Pacifica labyrinth

The idea of a labyrinth may evoke images of complicated mazes, maybe underground, filled with trolls and goblins and things that go bump in the night. Anyone familiar with Greek mythology will recall the deadly Minotaur was trapped in a labyrinth. In medicine, the term refers to a complex structure in the inner ear consisting of bony cavities filled with fluid and lined by soft membranes. You would be forgiven if you didn’t find the concept of a labyrinth particularly soothing.

It turns out, however, that labyrinths are meant for wandering, but unlike a maze, which has multiple entries and exits, each labyrinth follows a single path in and out. And, labyrinths aren’t three-dimensional mazes built of walls and hedges, but are often a pattern etched into the ground. A labyrinth’s path allows for meditation and spirituality, a way to root yourself in mindfulness, nature and community.

Pacifica hosts a labyrinth of its own in the garden of St. Edmund’s Episcopal Church. The church offers services on Sunday and encourages other groups and faiths to use its facilities as well. That includes individuals who are welcome to meditate, think and walk the labyrinth in the church garden.

Although St. Edmund’s was established in 1956, the labyrinth is a relative newcomer, partly because many Episcopal churches of the time moved around quite a bit. St. Edmund’s started in a private house, moved into the bowling alley, and eventually found its current home in the 1960s. Still, that home happens to be in a residential neighborhood, meaning it doesn’t stand out. Over the years, many groups have found the space and used it for Buddhist meditation, Jewish High Holy Days, and even private children’s parties.

The labyrinth was added to the church garden in 2003 and is painted in green on a concrete foundation in the center of the garden. The design features nine concentric circles that form eight channels, or circuits, that lead to the center. Benches sit among native plants, trees and flowers in the garden and offer further chances for meditation.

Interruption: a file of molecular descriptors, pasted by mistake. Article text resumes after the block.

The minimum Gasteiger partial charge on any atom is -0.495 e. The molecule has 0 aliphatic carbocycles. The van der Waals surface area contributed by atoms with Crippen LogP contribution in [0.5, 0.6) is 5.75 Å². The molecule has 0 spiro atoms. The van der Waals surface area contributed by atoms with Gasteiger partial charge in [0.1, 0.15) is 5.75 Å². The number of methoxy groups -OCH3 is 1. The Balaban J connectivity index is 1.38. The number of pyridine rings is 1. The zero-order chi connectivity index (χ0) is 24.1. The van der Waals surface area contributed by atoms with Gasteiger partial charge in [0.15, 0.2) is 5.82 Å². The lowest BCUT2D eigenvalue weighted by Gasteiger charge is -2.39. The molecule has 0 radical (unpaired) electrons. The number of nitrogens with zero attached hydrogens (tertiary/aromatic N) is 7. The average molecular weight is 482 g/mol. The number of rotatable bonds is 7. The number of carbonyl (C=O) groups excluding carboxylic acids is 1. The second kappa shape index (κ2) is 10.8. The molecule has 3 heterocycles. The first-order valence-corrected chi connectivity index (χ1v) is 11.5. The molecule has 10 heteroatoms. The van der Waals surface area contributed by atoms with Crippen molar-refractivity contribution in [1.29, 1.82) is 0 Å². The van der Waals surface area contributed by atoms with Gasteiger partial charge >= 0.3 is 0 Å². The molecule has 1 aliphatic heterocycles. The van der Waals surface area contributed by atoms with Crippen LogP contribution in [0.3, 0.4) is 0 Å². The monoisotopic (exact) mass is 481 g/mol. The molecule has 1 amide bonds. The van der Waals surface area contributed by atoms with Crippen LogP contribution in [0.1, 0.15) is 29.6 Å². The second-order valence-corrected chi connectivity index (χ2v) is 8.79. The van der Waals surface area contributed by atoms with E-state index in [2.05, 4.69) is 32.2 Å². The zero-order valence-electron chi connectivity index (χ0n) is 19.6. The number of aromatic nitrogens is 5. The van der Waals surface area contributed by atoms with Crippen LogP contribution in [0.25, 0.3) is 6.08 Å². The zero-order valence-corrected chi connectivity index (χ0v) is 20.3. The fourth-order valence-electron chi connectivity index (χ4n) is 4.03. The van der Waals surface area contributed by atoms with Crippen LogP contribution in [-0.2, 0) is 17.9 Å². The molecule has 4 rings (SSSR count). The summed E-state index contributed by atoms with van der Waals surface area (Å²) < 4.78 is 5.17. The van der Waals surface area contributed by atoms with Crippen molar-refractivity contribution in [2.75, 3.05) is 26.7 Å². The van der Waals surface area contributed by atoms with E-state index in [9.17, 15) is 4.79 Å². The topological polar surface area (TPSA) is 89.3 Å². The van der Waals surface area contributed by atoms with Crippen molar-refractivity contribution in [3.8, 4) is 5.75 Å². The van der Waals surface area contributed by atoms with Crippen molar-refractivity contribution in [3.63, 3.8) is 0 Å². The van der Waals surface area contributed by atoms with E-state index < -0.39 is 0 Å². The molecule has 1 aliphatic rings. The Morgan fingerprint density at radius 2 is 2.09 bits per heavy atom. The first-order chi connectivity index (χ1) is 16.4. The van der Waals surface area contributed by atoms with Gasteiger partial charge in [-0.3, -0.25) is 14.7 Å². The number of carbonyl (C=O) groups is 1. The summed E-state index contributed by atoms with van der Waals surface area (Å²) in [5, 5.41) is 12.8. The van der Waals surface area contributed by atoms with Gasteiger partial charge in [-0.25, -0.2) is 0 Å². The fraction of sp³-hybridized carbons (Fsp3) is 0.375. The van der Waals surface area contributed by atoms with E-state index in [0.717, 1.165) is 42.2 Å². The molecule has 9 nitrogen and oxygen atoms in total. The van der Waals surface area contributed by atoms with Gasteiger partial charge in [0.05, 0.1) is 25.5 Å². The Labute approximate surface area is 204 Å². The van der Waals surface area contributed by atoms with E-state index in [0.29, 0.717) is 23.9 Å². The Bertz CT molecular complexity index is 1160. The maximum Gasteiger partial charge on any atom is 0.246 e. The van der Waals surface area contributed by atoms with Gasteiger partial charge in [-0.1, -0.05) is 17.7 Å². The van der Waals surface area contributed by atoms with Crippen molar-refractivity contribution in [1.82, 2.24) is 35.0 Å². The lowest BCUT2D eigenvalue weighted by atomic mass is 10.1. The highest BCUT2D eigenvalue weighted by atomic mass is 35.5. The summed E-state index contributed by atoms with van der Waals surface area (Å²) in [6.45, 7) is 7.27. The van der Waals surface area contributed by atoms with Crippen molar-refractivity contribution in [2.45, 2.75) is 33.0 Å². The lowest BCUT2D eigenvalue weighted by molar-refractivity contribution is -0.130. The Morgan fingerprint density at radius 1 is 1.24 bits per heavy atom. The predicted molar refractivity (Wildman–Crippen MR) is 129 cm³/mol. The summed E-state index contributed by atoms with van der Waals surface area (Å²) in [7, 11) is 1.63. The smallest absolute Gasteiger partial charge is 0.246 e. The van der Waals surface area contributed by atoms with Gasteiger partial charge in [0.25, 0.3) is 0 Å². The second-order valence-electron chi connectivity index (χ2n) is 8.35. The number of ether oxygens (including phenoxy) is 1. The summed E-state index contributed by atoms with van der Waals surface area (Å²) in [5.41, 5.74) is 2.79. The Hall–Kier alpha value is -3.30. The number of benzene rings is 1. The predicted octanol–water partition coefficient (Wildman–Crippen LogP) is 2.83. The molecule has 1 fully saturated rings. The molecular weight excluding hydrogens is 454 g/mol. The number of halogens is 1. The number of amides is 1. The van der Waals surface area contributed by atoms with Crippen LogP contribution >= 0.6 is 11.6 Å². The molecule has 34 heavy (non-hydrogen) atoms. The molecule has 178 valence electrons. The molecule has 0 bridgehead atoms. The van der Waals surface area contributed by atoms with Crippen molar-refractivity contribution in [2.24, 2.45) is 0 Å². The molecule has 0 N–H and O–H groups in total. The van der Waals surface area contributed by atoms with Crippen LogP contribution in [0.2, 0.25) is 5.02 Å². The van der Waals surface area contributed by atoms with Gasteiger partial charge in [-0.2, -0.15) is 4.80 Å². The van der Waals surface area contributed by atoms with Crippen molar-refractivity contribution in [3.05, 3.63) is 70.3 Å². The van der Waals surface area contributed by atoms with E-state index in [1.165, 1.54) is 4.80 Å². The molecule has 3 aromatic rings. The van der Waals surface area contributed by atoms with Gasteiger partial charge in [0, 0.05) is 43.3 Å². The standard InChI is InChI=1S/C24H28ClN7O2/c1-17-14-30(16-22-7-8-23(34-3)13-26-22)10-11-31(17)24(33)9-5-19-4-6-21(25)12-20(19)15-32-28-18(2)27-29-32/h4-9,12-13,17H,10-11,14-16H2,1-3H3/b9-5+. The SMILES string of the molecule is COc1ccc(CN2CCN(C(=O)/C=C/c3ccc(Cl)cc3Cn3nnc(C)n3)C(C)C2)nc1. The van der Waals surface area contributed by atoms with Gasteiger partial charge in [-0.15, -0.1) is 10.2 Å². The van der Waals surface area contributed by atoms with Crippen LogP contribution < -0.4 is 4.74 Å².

Labyrinths can be found in most of the world’s popular religions and belief practices and date at least as back to 4,000 years ago. They are typically identified by type, handedness, and number of circuits. The Classical labyrinth hailing from 2,000 BC features seven circuits and has a slightly uneven look somewhat resembling the shape of a brain. Classical labyrinths from that time period were mostly right-handed, meaning walkers set off to the right. Although handedness doesn’t change the nature of the labyrinth, it is interesting to note that modern labyrinths are mostly left-handed, which indicates something as changed in our perceptions since those ancient times.

In the second century BC, the Romans introduced a square labyrinth that became popular in Europe, Northern Africa and anywhere else the Roman Empire flourished. By the ninth century, circular labyrinths were back in vogue, not in the Classical style but rather made using a series of concentric circles, like the one at St. Edmund’s, featuring a flower-shaped pattern at the center. These Medieval style labyrinths remain the most popular variety today.

No matter what style the labyrinth was built in, the purpose for each remains the same: Walk the path at your own pace and let your mind meander as your steps follow the purposeful pattern.

On a recent autumn evening in St. Edmund’s garden, the wind offered a welcome relief from the heat of a sunny day. Birds trilled and insects flitted between orange, red and pink blossoms. A soft wind ruffled through the trees, wafting the scent of jasmine. The labyrinth was a perfect place to be within the mind but at peace with the outside world. For a few moments, at least, all the problems trapping us from within diffuse out and we’re left with only the simple process of walking in and walking out, one path taken one step at a time.

St. Edmund’s Episcopal Church is located at 1500 Perez Drive. The labyrinth is open from 7 a.m. to dusk and is free to the public.

For more information, please call (650) 359-3364 or

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